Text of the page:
Smoother permitting process: In almost all cases, developing a solar project requires taking land out of some other use, whether it be forest, farmland, open space, etc. Because pollinator-friendly solar development provides auxiliary benefit for a range of stakeholders, including farmers, opting for these practices may help mitigate the potential land use conflicts of conventional development. Marketing solar projects as aesthetically attractive sites with the potential to improve local soils, water, and food can help garner more widespread support for your solar project, lower permitting costs, and reduce litigation vulnerability.

Stronger environmental credentials: The solar industry has the opportunity to play an important role in reversing the decline of native insect pollinators, which has been driven primarily by habitat loss. Many developers see merit to boosting the environmental sustainability of their projects above and beyond energy, and are committing to these practices across their portfolios. Pollinator-friendly solar development is a low-risk, highly visible action that can deliver cost savings while generating positive press and reputational benefits. Taking action soon could also help developers get ahead of future regulations and industry competition, which is mounting.

Early and ongoing research suggests that planting deep-rooted vegetation beneath solar panels creates a cooler micro-climate that helps improve efficiency and energy output.

New sources of project finance support: Implementing pollinator-friendly solar practices can help developers access to new sources of capital to finance their projects. For instance, some states already offer policy subsidies, such as Massachusetts' Solar Massachusetts Renewable Target (SMART) Program, which offers a cost-adder for low-impact land use decisions for new solar developments. In addition, developers could capitalize on the environmental benefits their projects deliver by participating in carbon offset markets or water quality trading schemes. The CBEY white paper “Mobilizing Finance for Land Conservation at the Energy-Land-Agriculture Nexus” details more innovative ideas for investment arrangements and market structures that can help monetize the ecosystem services that pollinator-friendly solar projects can realize.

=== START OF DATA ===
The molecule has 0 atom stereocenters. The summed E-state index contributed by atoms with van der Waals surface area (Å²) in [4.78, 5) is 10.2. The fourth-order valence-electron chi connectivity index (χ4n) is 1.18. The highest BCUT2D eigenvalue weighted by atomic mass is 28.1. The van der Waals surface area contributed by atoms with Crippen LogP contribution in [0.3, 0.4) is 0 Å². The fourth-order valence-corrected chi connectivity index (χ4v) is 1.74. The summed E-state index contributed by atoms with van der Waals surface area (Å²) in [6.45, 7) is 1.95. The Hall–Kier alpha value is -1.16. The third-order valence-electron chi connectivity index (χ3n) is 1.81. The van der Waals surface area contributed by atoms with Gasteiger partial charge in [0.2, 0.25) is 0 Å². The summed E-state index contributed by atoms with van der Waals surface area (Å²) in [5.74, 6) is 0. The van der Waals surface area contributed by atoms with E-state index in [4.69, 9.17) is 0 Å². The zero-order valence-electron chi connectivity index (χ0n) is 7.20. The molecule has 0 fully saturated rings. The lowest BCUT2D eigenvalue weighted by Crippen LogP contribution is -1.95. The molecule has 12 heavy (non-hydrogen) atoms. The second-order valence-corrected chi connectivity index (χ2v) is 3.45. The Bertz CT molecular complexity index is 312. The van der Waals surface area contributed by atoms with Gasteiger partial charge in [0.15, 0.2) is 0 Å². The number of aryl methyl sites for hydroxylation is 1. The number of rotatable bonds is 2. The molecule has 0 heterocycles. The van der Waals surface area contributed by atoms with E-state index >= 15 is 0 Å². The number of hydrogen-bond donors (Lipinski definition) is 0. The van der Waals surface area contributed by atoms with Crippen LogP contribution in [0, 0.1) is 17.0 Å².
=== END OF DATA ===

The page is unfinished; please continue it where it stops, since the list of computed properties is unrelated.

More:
Best Practices

1. Understanding the Local Context

Understanding the specifics of the local context and land characteristics is an important first step in pollinator-friendly solar development. Developers should identify local concerns and sentiments that might support or impede a pollinator-friendly solar project. For instance, have other developers tried to implement pollinator-friendly or conventional solar projects in this area? How were those efforts met? What factors could determine project success or failure, and how can pollinator-friendly solar practices help your project come to fruition?

Environmental context: Becoming familiar with the most pressing environmental and land use issues can clarify the unique benefit that pollinator-friendly solar can drive in a certain place. For instance, if erosion is a particularly prevalent issue, local water utilities might support pollinator-friendly solar development to reduce erosion conditions upstream and lower treatment costs. Engaging relevant stakeholders could help increase public support and facilitate the permitting process.

A growing number of states have implemented voluntary pollinator-friendly solar standards; Xcel Energy is now requiring vegetation management plans for all future solar RFPs.